1 Research subject and method
This study analyses the needs, hopes and agency of older people in Rwanda in the context of a planet that will soon have more older people than under 16s and a nation where the number of over 65 year olds is set to increase threefold to fivefold in the next 20 years. The research makes a small, though new contribution to a relatively scarce literature on ageing in sub-Saharan Africa where theories and practices of development, investment and change have traditionally focused either on younger age cohorts or immersed the ‘greying’ of development challenges, if at all, in a more generic language of ‘vulnerable adults’.
The study assesses:
• The significant and distinctive needs and agency of older people.
• The multi-dimensional contribution – and significant gaps and new risks – that churches and Christian life contribute to supporting and responding to those social, economic, pastoral, psychological and spiritual needs.
• Aspects of Rwanda’s state social protection and health provision – and their gaps.
• How narratives of a ‘young church’ in a ‘young nation’ that champions its young has an impact on the shape, extent and quality of those responses from church and state alike.
• How Rwanda’s emerging landscape of care – the ‘carescape’ – of support that elders face today and in the future is changing and offering new pathways and old patterns in refashioned form.
• Challenges and opportunities for Tearfund’s models and tools, such as the ‘Light Wheel’ walk model of analysis, Church and Community Mobilisation (CCM) approaches and theory of change to initiate, improve upon and sustain appropriate recognition and responses to the needs of older people identified.
The study was commissioned by Tearfund in Rwanda on the basis of an identified need and opportunity to respond to the challenges of old-age poverty. The overall research objective was to establish empirical evidence that will inform a church and community based model for interventions addressing challenges of old-age vulnerability and breakdown in social safety nets for older people in Rwanda.
The primary field research was undertaken in April–May 2019 in one urban and two rural districts of Rwanda. It comprised 14 one-to-one semi-structured in-depth interviews with older people in their homes, and 21 focus group discussions with older women, men, pastors and members of savings self-help groups (SHGs) in each survey area. In total, 121 persons were interviewed. In addition, an adapted observational ‘Light Wheel walk’ on older people in public spaces was undertaken in each research area by research participants. The researchers also interviewed national church leaders and policymakers.
2 Major findings
In summary, the findings of the study show:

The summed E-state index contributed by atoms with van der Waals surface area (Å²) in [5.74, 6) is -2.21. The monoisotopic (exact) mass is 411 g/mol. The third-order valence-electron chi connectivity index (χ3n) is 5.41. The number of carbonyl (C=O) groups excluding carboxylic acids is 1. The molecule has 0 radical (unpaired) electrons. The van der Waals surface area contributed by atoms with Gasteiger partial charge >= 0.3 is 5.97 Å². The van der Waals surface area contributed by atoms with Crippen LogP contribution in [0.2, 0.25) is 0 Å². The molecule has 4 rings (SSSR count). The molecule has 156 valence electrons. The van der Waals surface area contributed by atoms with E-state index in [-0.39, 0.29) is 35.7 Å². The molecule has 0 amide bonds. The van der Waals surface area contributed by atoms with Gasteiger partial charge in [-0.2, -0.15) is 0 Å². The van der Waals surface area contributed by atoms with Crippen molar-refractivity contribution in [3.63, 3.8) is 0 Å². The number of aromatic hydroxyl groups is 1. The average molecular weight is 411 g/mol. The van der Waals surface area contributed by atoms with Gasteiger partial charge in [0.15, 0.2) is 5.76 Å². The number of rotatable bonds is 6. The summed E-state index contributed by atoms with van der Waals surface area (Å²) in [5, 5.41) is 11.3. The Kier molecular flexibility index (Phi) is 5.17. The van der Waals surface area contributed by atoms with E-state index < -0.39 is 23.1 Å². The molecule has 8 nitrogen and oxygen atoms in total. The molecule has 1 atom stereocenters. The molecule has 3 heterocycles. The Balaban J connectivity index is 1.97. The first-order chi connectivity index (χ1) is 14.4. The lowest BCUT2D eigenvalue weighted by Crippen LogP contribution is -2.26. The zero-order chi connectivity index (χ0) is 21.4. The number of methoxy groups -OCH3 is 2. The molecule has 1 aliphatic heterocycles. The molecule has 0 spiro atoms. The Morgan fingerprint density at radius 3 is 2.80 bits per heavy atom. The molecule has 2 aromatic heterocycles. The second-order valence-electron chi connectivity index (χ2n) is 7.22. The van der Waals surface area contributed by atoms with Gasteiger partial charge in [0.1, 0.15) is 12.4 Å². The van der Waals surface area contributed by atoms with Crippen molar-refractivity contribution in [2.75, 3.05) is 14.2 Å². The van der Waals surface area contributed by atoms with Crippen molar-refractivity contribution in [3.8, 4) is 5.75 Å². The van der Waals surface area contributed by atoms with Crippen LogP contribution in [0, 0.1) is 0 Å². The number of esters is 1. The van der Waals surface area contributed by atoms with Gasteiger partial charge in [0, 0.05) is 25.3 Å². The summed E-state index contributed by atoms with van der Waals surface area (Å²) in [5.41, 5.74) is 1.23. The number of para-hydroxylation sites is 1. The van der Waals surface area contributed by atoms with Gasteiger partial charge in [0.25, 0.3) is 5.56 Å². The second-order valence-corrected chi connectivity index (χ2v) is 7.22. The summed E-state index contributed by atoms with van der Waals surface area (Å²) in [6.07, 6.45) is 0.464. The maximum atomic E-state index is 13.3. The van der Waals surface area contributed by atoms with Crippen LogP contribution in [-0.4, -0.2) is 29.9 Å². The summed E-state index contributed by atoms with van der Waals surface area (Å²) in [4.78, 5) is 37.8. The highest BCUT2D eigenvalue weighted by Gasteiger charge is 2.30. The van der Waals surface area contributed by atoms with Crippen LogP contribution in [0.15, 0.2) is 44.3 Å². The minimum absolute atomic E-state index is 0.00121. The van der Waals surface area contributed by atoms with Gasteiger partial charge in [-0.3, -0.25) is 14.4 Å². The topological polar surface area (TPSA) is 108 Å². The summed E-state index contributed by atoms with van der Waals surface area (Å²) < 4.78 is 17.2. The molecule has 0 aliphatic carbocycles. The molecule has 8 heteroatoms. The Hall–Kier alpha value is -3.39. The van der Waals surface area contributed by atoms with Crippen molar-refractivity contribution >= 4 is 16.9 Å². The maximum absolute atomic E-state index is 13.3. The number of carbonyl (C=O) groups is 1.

• Profound vulnerability, invisibility and intersectionality of needs of older people, despite deep resilience, contributions and agency.
• Very challenging mental health gaps, trauma and stigma affecting older people.
• Gaps in social protection and health policy and WHO advice in regards to older people, despite Rwandan welfare successes.
• Significant faith-based good practice with a huge critical mass of existing progressive action to underpin a renewed strategy and fresh focus on Rwandan older people.
• Gaps in the churches’ understanding of older people and their consequent response.
• Possible weaknesses in the traction of Tearfund’s approaches, such as the ‘Light Wheel’ walk, Church and Community Mobilisation (CCM) and integral mission approaches when it comes to inclusion of older people.
• Local elder abuse and safeguarding risks within churches, and wider NGO safeguarding risks. Gaps in the development of relevant safeguarding policies and codes of conduct in the wider NGO sector when it comes to the distinctive needs of older people.
3 Conclusions and key insights
The traditional narrative of familial care is fragmented and broken, but not entirely replaced by any other coherent form of care or solidarity. A new carescape has emerged and is emerging which is made up of the old and the new. This new carescape in turn presents new pressures. There is everything to play for on the part of church, state and nation.
The report brings forth recommendations to Tearfund in Rwanda and more broadly, to churches in Rwanda and to government as well as to international donors.
There are implications of the findings of the report throughout for church, state and nation, including civil society, both in Rwanda and in membership of wider networks and even the wider sector – for example, Integral Alliance, Micah network, the Disasters and Emergency Committee, and even Caritas International and Missio – and for those supported and advised by DFID, the WHO and other international institutions.